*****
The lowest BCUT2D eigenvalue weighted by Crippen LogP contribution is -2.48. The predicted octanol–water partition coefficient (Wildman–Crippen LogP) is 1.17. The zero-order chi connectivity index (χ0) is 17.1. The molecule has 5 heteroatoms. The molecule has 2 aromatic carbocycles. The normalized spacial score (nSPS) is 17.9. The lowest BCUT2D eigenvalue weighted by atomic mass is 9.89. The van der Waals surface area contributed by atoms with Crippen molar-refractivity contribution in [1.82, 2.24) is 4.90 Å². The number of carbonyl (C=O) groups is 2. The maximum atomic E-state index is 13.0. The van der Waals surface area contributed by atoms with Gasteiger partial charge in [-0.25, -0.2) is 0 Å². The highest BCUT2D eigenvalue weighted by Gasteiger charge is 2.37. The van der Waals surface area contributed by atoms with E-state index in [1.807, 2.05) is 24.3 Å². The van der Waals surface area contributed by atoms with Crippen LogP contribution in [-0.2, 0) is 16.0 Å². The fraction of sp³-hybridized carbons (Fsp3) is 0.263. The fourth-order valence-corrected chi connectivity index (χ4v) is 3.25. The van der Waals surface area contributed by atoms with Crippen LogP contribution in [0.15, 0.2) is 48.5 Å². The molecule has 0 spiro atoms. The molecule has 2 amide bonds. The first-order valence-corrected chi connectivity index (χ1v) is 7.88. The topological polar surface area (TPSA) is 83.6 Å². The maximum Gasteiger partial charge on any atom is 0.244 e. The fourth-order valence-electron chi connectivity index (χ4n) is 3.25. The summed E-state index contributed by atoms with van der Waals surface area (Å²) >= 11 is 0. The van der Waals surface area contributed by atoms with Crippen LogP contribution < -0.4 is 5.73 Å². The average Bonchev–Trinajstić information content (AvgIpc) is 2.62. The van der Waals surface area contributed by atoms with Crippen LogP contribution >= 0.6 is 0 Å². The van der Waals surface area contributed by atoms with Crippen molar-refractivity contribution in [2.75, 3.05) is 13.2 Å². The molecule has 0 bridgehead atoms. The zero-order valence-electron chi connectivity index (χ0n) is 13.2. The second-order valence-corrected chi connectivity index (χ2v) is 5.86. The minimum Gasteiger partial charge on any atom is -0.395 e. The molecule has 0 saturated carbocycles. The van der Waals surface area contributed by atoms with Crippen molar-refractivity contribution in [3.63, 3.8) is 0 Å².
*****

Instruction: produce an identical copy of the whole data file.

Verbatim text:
The lowest BCUT2D eigenvalue weighted by Crippen LogP contribution is -2.48. The predicted octanol–water partition coefficient (Wildman–Crippen LogP) is 1.17. The zero-order chi connectivity index (χ0) is 17.1. The molecule has 5 heteroatoms. The molecule has 2 aromatic carbocycles. The normalized spacial score (nSPS) is 17.9. The lowest BCUT2D eigenvalue weighted by atomic mass is 9.89. The van der Waals surface area contributed by atoms with Crippen molar-refractivity contribution in [1.82, 2.24) is 4.90 Å². The number of carbonyl (C=O) groups is 2. The maximum atomic E-state index is 13.0. The van der Waals surface area contributed by atoms with Gasteiger partial charge in [-0.25, -0.2) is 0 Å². The highest BCUT2D eigenvalue weighted by Gasteiger charge is 2.37. The van der Waals surface area contributed by atoms with E-state index in [1.807, 2.05) is 24.3 Å². The van der Waals surface area contributed by atoms with Crippen LogP contribution in [-0.2, 0) is 16.0 Å². The fraction of sp³-hybridized carbons (Fsp3) is 0.263. The fourth-order valence-corrected chi connectivity index (χ4v) is 3.25. The van der Waals surface area contributed by atoms with Crippen LogP contribution in [0.15, 0.2) is 48.5 Å². The molecule has 0 spiro atoms. The molecule has 2 amide bonds. The first-order valence-corrected chi connectivity index (χ1v) is 7.88. The topological polar surface area (TPSA) is 83.6 Å². The maximum Gasteiger partial charge on any atom is 0.244 e. The fourth-order valence-electron chi connectivity index (χ4n) is 3.25. The summed E-state index contributed by atoms with van der Waals surface area (Å²) >= 11 is 0. The van der Waals surface area contributed by atoms with Crippen LogP contribution < -0.4 is 5.73 Å². The average Bonchev–Trinajstić information content (AvgIpc) is 2.62. The van der Waals surface area contributed by atoms with Crippen LogP contribution >= 0.6 is 0 Å². The van der Waals surface area contributed by atoms with Crippen molar-refractivity contribution in [2.75, 3.05) is 13.2 Å². The molecule has 0 bridgehead atoms. The zero-order valence-electron chi connectivity index (χ0n) is 13.2. The second-order valence-corrected chi connectivity index (χ2v) is 5.86. The minimum Gasteiger partial charge on any atom is -0.395 e. The molecule has 0 saturated carbocycles. The van der Waals surface area contributed by atoms with Crippen molar-refractivity contribution in [3.63, 3.8) is 0 Å².